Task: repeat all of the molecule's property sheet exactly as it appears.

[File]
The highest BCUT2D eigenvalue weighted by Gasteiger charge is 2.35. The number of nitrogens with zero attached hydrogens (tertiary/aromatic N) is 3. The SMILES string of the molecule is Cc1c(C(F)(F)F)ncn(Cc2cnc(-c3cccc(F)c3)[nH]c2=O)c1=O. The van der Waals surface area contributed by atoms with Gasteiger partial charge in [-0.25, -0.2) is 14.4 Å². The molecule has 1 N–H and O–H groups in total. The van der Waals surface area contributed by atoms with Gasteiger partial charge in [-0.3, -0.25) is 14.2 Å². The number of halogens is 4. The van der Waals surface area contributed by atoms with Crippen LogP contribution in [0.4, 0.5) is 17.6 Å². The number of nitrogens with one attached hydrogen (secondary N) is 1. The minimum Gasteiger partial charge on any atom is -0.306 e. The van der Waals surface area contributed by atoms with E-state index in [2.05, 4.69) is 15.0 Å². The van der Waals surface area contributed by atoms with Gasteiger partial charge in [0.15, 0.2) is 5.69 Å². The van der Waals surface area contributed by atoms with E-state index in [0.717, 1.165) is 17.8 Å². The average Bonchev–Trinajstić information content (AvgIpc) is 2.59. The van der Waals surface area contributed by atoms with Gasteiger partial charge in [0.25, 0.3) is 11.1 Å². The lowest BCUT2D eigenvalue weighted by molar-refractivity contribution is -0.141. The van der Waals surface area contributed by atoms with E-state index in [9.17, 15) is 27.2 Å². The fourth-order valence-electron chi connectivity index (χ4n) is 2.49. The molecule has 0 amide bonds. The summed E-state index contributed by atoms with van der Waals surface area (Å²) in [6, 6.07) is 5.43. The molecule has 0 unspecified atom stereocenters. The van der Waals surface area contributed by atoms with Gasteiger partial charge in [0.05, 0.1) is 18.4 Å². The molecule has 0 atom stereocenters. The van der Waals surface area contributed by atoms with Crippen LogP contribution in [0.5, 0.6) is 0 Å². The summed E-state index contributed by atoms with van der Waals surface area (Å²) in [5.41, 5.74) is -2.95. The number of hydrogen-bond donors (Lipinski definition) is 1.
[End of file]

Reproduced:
The highest BCUT2D eigenvalue weighted by Gasteiger charge is 2.35. The number of nitrogens with zero attached hydrogens (tertiary/aromatic N) is 3. The SMILES string of the molecule is Cc1c(C(F)(F)F)ncn(Cc2cnc(-c3cccc(F)c3)[nH]c2=O)c1=O. The van der Waals surface area contributed by atoms with Gasteiger partial charge in [-0.25, -0.2) is 14.4 Å². The molecule has 1 N–H and O–H groups in total. The van der Waals surface area contributed by atoms with Gasteiger partial charge in [-0.3, -0.25) is 14.2 Å². The number of halogens is 4. The van der Waals surface area contributed by atoms with Crippen LogP contribution in [0.4, 0.5) is 17.6 Å². The number of nitrogens with one attached hydrogen (secondary N) is 1. The minimum Gasteiger partial charge on any atom is -0.306 e. The van der Waals surface area contributed by atoms with E-state index in [2.05, 4.69) is 15.0 Å². The van der Waals surface area contributed by atoms with Gasteiger partial charge in [0.15, 0.2) is 5.69 Å². The van der Waals surface area contributed by atoms with E-state index in [0.717, 1.165) is 17.8 Å². The average Bonchev–Trinajstić information content (AvgIpc) is 2.59. The van der Waals surface area contributed by atoms with Gasteiger partial charge in [0.25, 0.3) is 11.1 Å². The lowest BCUT2D eigenvalue weighted by molar-refractivity contribution is -0.141. The van der Waals surface area contributed by atoms with E-state index in [9.17, 15) is 27.2 Å². The fourth-order valence-electron chi connectivity index (χ4n) is 2.49. The molecule has 0 amide bonds. The summed E-state index contributed by atoms with van der Waals surface area (Å²) in [6, 6.07) is 5.43. The molecule has 0 unspecified atom stereocenters. The van der Waals surface area contributed by atoms with Gasteiger partial charge in [0.05, 0.1) is 18.4 Å². The molecule has 0 atom stereocenters. The van der Waals surface area contributed by atoms with Crippen LogP contribution in [0.5, 0.6) is 0 Å². The summed E-state index contributed by atoms with van der Waals surface area (Å²) in [5.41, 5.74) is -2.95. The number of hydrogen-bond donors (Lipinski definition) is 1.